Nothing remains of the great church and "virtually nothing" of the other ecclesiastical buildings, although archaeological work has revealed many details of the church's structure. According to A. Emery, "detailed examination of the roof ... has revealed hidden structural evidence beneath layers of post-medieval changes". Excavations by the Manchester architect Basil Pendleton were made in 1911–1912, which he focused around the Nun's Grave. Pendleton established that the church had been 421 feet (128 m) long, with a decoratively-floored 92-foot (28 m) nave. The combined width of the east and west transepts was 232 feet (71 m). The remainder of the construction was, at various times, around a grassed quadrangle–possibly a 140-foot-square (43 m) herb garden. Apart from the church (which took up the east side of the square), the buildings consisted of a chapter house,[note 33] the abbot's dwelling, guest accommodations, and the outbuildings necessary for the upkeep of the community and its agricultural work. Much of the abbey's stonework was sold by Holcroft when it was destroyed. Some was used to build a common well; at least one domestic garden in Northwich contained original carvings and bosses, and abbey stones were found in the walls of three other houses. It is possible that the ceiling of Weaverham church's north aisle came from Vale Royal. Holcroft also rebuilt the western grange for his own use with stone from the church. The south wing of the extant building incorporates the original refectory roof, which has been dendrochronologically dated to the second half of the 15th century. It consisted, writes Emery, "of a timber-framed three-bay hall, open to the roof, flanked by a pair of single bay rooms, the whole set above a masonry ground floor". The 1958 excavation uncovered the 1359 additions, including the chevet apse. Pieces of stained glass were uncovered in Delamere Forest, while Purbeck marble and other architectural fragments were also found.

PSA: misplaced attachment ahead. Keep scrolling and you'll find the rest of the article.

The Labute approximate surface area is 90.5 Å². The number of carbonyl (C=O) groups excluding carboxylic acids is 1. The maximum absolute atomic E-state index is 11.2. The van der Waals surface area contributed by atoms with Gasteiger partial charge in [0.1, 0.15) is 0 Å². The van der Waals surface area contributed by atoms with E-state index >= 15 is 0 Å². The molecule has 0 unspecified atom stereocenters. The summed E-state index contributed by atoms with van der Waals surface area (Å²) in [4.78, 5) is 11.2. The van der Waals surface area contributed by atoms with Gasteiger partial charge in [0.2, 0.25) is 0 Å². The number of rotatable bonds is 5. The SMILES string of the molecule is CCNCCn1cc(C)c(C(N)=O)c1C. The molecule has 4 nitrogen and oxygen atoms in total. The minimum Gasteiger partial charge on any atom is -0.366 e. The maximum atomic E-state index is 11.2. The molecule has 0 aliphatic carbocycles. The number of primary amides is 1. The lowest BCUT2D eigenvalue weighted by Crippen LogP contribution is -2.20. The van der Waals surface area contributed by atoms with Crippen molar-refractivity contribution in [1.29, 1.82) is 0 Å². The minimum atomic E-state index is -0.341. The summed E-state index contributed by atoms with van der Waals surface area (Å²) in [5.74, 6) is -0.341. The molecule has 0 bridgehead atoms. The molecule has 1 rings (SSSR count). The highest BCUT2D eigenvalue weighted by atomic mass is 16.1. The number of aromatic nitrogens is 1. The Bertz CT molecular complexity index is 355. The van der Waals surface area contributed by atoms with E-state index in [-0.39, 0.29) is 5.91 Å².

Historian Jeffrey Denton has suggested that Vale Royal Abbey has been relatively unexamined by scholars because of its near-total mid-16th-century destruction; "had it survived, our views of Edward I's relations with the Church may well have been radically different". A circular stone monument, known as the Nun's Grave, reportedly commemorates Sister Ida, thought to be a 14th-century Cheshire nun who nursed an unnamed Vale Royal abbot, and who was buried at the high altar. The monument was erected by the Cholmondeley family, possibly to lend credence to the legend of the nun. The material in its construction is from three sources: the head from a medieval cross whose four panels depict the crucifixion, the virgin and child Jesus, St. Catherine and St. Nicholas; the shaft, made of sandstone in the 17th century; and a plinth from a reclaimed  pillar base. Pevsner's Buildings of England has described the monument as looking "convincingly late 13th-century", and notes other remnants of pillars around the grounds "of great size and elaboration". The present country house on the site incorporates parts of the south and west ranges; the former has a door arch from the abbey, one of the few elements of the original abbey which is still visible. At least some of the original abbey still survives to the first floor; in 1992 a British Archaeological Association study discovered late-medieval graffiti scratched into plasterwork on an internal wall.[note 34] Holcroft's Tudor house also stands. The building is a Grade II* listed building, and St Mary's church is listed at Grade II, while what remains of Vale Royal Abbey is a scheduled ancient monument.
|Wikimedia Commons has media related to Vale Royal Abbey.|